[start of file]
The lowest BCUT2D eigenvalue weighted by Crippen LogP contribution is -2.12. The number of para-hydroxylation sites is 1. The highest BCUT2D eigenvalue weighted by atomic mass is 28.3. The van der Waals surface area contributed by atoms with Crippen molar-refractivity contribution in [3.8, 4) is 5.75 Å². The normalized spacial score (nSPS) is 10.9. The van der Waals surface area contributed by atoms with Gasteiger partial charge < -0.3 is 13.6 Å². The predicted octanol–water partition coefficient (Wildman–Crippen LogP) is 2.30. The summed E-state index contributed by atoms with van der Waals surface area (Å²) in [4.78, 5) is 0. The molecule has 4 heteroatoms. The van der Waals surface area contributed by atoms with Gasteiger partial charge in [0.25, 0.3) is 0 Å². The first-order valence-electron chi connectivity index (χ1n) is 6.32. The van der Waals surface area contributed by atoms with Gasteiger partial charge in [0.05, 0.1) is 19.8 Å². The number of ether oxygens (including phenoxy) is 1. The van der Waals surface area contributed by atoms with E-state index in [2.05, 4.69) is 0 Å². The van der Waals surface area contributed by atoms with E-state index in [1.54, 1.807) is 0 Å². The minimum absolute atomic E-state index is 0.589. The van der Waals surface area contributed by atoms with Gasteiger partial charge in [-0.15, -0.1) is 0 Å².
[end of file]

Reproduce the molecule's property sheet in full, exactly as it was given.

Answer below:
The lowest BCUT2D eigenvalue weighted by Crippen LogP contribution is -2.12. The number of para-hydroxylation sites is 1. The highest BCUT2D eigenvalue weighted by atomic mass is 28.3. The van der Waals surface area contributed by atoms with Crippen molar-refractivity contribution in [3.8, 4) is 5.75 Å². The normalized spacial score (nSPS) is 10.9. The van der Waals surface area contributed by atoms with Gasteiger partial charge < -0.3 is 13.6 Å². The predicted octanol–water partition coefficient (Wildman–Crippen LogP) is 2.30. The summed E-state index contributed by atoms with van der Waals surface area (Å²) in [4.78, 5) is 0. The molecule has 4 heteroatoms. The van der Waals surface area contributed by atoms with Gasteiger partial charge in [0.25, 0.3) is 0 Å². The first-order valence-electron chi connectivity index (χ1n) is 6.32. The van der Waals surface area contributed by atoms with Gasteiger partial charge in [0.05, 0.1) is 19.8 Å². The number of ether oxygens (including phenoxy) is 1. The van der Waals surface area contributed by atoms with E-state index in [2.05, 4.69) is 0 Å². The van der Waals surface area contributed by atoms with E-state index in [1.54, 1.807) is 0 Å². The minimum absolute atomic E-state index is 0.589. The van der Waals surface area contributed by atoms with Gasteiger partial charge in [-0.15, -0.1) is 0 Å².